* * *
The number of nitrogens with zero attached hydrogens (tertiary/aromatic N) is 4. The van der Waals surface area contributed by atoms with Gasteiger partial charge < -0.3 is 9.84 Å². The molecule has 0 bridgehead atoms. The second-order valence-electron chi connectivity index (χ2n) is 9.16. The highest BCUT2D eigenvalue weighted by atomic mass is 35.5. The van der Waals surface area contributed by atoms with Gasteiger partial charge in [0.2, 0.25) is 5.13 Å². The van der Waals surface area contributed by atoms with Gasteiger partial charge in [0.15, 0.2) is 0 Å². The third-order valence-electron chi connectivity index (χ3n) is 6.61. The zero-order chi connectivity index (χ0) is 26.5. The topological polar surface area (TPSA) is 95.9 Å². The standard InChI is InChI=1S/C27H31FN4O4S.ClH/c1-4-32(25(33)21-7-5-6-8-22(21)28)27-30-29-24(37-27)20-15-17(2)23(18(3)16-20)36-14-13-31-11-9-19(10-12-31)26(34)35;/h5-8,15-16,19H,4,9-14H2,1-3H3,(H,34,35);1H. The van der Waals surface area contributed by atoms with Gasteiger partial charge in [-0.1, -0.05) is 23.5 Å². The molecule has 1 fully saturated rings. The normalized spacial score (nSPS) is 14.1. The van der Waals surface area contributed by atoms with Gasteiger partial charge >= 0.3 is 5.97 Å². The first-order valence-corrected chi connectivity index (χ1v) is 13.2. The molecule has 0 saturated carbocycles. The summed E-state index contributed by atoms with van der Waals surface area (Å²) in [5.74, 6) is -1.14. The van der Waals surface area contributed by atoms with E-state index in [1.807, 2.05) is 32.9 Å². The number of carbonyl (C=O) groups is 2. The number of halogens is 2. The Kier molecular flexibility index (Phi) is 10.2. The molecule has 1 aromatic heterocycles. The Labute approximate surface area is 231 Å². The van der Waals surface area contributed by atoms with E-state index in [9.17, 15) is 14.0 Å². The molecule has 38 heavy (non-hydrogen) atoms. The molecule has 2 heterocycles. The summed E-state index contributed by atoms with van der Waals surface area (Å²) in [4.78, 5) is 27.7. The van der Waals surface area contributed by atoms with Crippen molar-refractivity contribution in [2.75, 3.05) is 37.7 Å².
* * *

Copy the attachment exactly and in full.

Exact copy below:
The number of nitrogens with zero attached hydrogens (tertiary/aromatic N) is 4. The van der Waals surface area contributed by atoms with Gasteiger partial charge < -0.3 is 9.84 Å². The molecule has 0 bridgehead atoms. The second-order valence-electron chi connectivity index (χ2n) is 9.16. The highest BCUT2D eigenvalue weighted by atomic mass is 35.5. The van der Waals surface area contributed by atoms with Gasteiger partial charge in [0.2, 0.25) is 5.13 Å². The van der Waals surface area contributed by atoms with Gasteiger partial charge in [0.15, 0.2) is 0 Å². The third-order valence-electron chi connectivity index (χ3n) is 6.61. The zero-order chi connectivity index (χ0) is 26.5. The topological polar surface area (TPSA) is 95.9 Å². The standard InChI is InChI=1S/C27H31FN4O4S.ClH/c1-4-32(25(33)21-7-5-6-8-22(21)28)27-30-29-24(37-27)20-15-17(2)23(18(3)16-20)36-14-13-31-11-9-19(10-12-31)26(34)35;/h5-8,15-16,19H,4,9-14H2,1-3H3,(H,34,35);1H. The van der Waals surface area contributed by atoms with Gasteiger partial charge in [-0.1, -0.05) is 23.5 Å². The molecule has 1 fully saturated rings. The normalized spacial score (nSPS) is 14.1. The van der Waals surface area contributed by atoms with Gasteiger partial charge >= 0.3 is 5.97 Å². The first-order valence-corrected chi connectivity index (χ1v) is 13.2. The molecule has 0 saturated carbocycles. The summed E-state index contributed by atoms with van der Waals surface area (Å²) in [5.74, 6) is -1.14. The van der Waals surface area contributed by atoms with E-state index in [1.807, 2.05) is 32.9 Å². The number of carbonyl (C=O) groups is 2. The number of halogens is 2. The Kier molecular flexibility index (Phi) is 10.2. The molecule has 1 aromatic heterocycles. The Labute approximate surface area is 231 Å². The van der Waals surface area contributed by atoms with E-state index in [9.17, 15) is 14.0 Å². The molecule has 38 heavy (non-hydrogen) atoms. The molecule has 2 heterocycles. The summed E-state index contributed by atoms with van der Waals surface area (Å²) in [4.78, 5) is 27.7. The van der Waals surface area contributed by atoms with Crippen molar-refractivity contribution in [2.75, 3.05) is 37.7 Å².